close
This ad will auto close in 10 seconds

Lok Sabha passes SC/ST bill

Amid a boycott by most opposition parties, the Lok Sabha on Tuesday passed a bill which provides for stringent action against those compelling any member of SC or ST communities to carry human or animal carcasses or do manual scavenging.



New Delhi: Amid a boycott by most opposition parties, the Lok Sabha on Tuesday passed a bill which provides for stringent action against those compelling any member of SC or ST communities to carry human or animal carcasses or do manual scavenging.

The Scheduled Castes and the Scheduled Tribes (Prevention of Atrocities) Amendment Bill, 2014 aims to prohibit the commission of offences against members of the Scheduled Castes and Scheduled Tribes (SCs and STs) and provides for establishing special courts for the trial of such offences and the rehabilitation of victims.

It makes garlanding with footwear, compelling to dispose or carry human or animal carcasses, or do manual scavenging, abusing SCs or STs by caste name in public, attempting to promote feelings of ill-will against SCs or STs or disrespecting any deceased person held in high esteem, and imposing or threatening a social or economic boycott as an offence.

It specifies that a non SC or ST public servant who neglects his duties relating to SCs or STs shall be punishable with imprisonment for a term of six months to one year.

The Bill, which seeks to amend the Scheduled Castes and the Scheduled Tribes (Prevention of Atrocities) Act of 1989, also has certain new categories of actions to be treated as offences like forcing an SC or ST individual to vote or not vote for a particular candidate in a manner that is against the law is an offence under the Act.

Wrongfully occupying land belonging to SCs or STs is an offence under the bill which was passed by a voice vote in the absence of Congress and most other opposition parties which boycotted the House to express solidarity with the suspended 25 Congress MPs.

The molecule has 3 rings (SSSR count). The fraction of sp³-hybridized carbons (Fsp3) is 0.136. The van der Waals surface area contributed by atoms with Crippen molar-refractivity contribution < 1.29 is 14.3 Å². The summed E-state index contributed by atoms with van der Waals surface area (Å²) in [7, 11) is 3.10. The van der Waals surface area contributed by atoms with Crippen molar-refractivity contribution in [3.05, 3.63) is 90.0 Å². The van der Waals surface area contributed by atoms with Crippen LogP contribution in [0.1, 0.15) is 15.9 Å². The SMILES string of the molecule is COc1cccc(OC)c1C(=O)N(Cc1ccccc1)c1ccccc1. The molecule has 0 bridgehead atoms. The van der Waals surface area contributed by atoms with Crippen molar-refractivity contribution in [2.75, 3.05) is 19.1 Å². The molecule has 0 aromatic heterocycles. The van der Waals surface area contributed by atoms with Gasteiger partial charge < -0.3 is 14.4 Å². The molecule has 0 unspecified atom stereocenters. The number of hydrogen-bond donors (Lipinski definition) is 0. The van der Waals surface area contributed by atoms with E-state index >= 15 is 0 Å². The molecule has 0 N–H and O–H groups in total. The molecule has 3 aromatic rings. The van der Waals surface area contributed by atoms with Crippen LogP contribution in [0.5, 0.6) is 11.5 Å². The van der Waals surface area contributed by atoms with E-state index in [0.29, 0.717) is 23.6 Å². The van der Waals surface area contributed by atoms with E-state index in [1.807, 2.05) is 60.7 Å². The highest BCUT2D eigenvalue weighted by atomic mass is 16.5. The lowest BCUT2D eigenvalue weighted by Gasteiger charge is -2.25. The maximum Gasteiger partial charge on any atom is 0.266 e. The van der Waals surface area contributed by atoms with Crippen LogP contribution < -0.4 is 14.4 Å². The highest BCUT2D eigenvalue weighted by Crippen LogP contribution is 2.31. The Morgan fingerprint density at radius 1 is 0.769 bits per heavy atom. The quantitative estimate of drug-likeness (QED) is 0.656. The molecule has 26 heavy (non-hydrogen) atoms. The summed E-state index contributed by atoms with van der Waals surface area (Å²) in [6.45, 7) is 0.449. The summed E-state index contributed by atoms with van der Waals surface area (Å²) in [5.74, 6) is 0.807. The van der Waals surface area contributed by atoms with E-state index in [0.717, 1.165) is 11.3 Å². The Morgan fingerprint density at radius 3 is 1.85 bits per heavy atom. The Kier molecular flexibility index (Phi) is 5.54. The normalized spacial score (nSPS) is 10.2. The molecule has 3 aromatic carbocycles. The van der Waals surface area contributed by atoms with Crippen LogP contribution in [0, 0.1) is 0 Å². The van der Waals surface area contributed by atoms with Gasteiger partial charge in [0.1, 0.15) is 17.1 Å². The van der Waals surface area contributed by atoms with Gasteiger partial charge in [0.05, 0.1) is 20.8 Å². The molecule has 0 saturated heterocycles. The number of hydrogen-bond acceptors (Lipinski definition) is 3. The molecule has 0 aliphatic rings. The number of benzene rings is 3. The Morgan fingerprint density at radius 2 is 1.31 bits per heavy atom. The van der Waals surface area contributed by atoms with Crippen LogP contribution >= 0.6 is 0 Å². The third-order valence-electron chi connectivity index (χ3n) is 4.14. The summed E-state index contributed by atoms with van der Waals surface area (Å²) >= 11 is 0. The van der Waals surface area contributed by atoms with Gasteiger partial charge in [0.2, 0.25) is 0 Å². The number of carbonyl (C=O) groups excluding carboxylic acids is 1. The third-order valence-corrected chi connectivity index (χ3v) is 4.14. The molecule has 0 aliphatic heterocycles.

Assaulting or sexual exploiting an SC or ST woman is an offence under the bill which states that any intentional touching of an SC or ST woman in a sexual manner without her consent, using words, acts or gestures of a sexual nature, dedicating an SC or ST women as a devadasi to a temple, or any similar practice will also be considered an offence. The Bill also states that preventing SCs or STs from using common property resources, entering any place of worship that is open to the public, and entering an education or health institution will be considered an offence.

The court shall presume that the accused was aware of the caste or tribal identity of the victim if the accused had personal knowledge of the victim or his family, unless the contrary is proved.

The Bill specifies that an Exclusive Special Court must be established at the district level to try offences under the Bill. In districts with fewer cases, a special court may be established to try offences.

It also adds a chapter on the rights of victims and witness. It shall be the duty of the state to make arrangements for the protection of victims, their dependents and witnesses.

Responding to concerns of members about the possibility of misuse of the law by filing false cases, Minister for Social Justice and Empowerment Thawar Chand Gehlot said, "There are already provisions in the IPC for punishing people for making false cases."

He said the government has taken a series of steps over the past one year like strongly implementing the Manual Scavenging Act, giving Rs 40,000 as compensation and freeing them from the act.

"We are also taking steps to fill the vacant posts reserved for the SCs and STs," Gehlot said. 

From Zee News

0 Comment - Join the Discussions

trending

photo gallery

video

DNA EXCLUSIVES

In the shoes of the Governor

The terrible track record of land governance in India

Safeguarding India's heritage: DNA takes a look at Ministry of Culture

Right to Privacy in digital arena

Look who's talking, Pak is greatest exporter of terror: Top 10 quotes from Sushma Swaraj's speech at UNGA